Womanism is a social change theory concerned with the impact of oppression on the lives of people of African descent. Womanism's unique contribution to this endeavor is that it values the everyday experiences of Black women. By doing so, Womanisim sees the Black woman as a conduit or extension of her community. This is pivotal because in traditional African societies women were responsible for childrearing and the teaching of culture was a significant part of that responsibility. Wusu and Isiugo-Abanihe (2006) note that the childrearing responsibilities are so highly regarded that women in the extended family play significant roles as well. Nukunya (1992) contends that the extended family is a social contract whereby individuals have obligations, reciprocal duties and extended responsibilities to his or her relatives that are not part of the nuclear family. Surrogate mothers who may be a sister in law, mother in law from either side of the family make themselves available from the child's birth to assist in caring, nursing, nurturing, both the infant and the mother (Fapohunda&Todaro, 1988). The African traditions and culture were transferred from the mother and the other women in the extended family to the child, not by formal training but in the everyday experiences of life. It is the everyday experiences and how they are addressed that shape communities and nations. "The pedagogies of the everyday highlight the mundane and ordinary as powerful sites for learning and teaching (Trinidad Galvan, 2006)." Womanism values the unsung teachable moments in the everyday experiences of Black women.
Womanism is an essential theoretical framework for this research because it values the transference of culture from one generation to the next. Although Womanism starts with the Black woman's everyday experiences and methods of problem solving as a means toward social change, it does not end there. Womanism notes that Black women are the means by which much of Black culture is transferred. The pearls of wisdom from her lived experiences are not hoarded but shared for the edification of the entire community. As such, each person in the community, both male and female, plays a role in keeping the culture alive. The use of Womanism to explore the gender politics that surround Black women's hair is ideal.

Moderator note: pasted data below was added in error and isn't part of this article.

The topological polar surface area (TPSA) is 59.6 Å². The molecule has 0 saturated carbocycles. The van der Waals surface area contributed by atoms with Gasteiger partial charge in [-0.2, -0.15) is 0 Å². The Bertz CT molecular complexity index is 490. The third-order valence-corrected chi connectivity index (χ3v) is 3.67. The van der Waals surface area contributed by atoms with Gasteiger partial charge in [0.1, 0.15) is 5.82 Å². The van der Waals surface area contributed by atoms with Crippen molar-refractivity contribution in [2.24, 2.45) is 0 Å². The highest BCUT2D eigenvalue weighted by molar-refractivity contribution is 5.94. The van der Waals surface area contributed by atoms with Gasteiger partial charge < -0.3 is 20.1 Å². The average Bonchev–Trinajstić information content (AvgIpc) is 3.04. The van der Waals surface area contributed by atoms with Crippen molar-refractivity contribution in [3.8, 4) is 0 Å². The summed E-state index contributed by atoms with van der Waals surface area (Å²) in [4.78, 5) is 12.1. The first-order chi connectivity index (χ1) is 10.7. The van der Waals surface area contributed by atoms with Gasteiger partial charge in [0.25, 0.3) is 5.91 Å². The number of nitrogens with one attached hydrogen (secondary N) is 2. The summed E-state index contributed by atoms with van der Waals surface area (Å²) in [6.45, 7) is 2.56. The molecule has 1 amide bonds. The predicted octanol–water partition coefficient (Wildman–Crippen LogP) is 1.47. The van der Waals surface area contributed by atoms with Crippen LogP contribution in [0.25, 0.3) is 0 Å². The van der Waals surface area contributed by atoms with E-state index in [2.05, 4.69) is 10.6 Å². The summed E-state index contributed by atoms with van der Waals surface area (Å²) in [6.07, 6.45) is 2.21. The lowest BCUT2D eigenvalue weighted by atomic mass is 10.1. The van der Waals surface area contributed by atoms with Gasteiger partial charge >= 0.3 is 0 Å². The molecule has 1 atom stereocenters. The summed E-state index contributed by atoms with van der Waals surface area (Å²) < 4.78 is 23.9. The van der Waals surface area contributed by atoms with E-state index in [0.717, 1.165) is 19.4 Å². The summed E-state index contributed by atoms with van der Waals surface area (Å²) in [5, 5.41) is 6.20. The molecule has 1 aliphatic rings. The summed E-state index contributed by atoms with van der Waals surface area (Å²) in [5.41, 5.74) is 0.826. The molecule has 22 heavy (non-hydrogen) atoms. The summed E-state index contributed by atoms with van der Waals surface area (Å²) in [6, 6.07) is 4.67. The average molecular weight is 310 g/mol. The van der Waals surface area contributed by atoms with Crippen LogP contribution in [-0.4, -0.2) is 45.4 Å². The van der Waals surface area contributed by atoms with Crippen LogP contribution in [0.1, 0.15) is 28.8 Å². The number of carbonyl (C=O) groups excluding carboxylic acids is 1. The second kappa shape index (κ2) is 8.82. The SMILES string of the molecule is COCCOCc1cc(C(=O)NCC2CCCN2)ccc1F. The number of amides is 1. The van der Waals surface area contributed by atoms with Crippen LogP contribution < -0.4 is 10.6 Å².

From a theoretical position, Alice Walker's Womanism takes the discussion of Black women's hair as gendered politics to the next level as she identifies the race/class/gender matrix as the launching pad from which Black women speak regardless of the topic (Phillips 2006). A close examination of Black women and their hair embodies Womanism at its best. Further, I contend that the framework of Womanism also captures the unspoken or nonverbal communication of black women; which includes hair.
A qualitative approach will be used because it emphasizes the significance of the social context as a means to understanding the social world (Neuman, 1997). Davis et al. (2010) states that qualitative methods are fitting for research seeking to "describe or understand communication and interaction patterns, possibly within and between texts, dyads, groups, cultures, and contexts; to understand the influence of society, relationships, environment, or interactions on behavior" (p. 320). Qualitative research provides rich details that cannot be captured by numeration. Kenneth Burke's cluster criticism will be used for this study.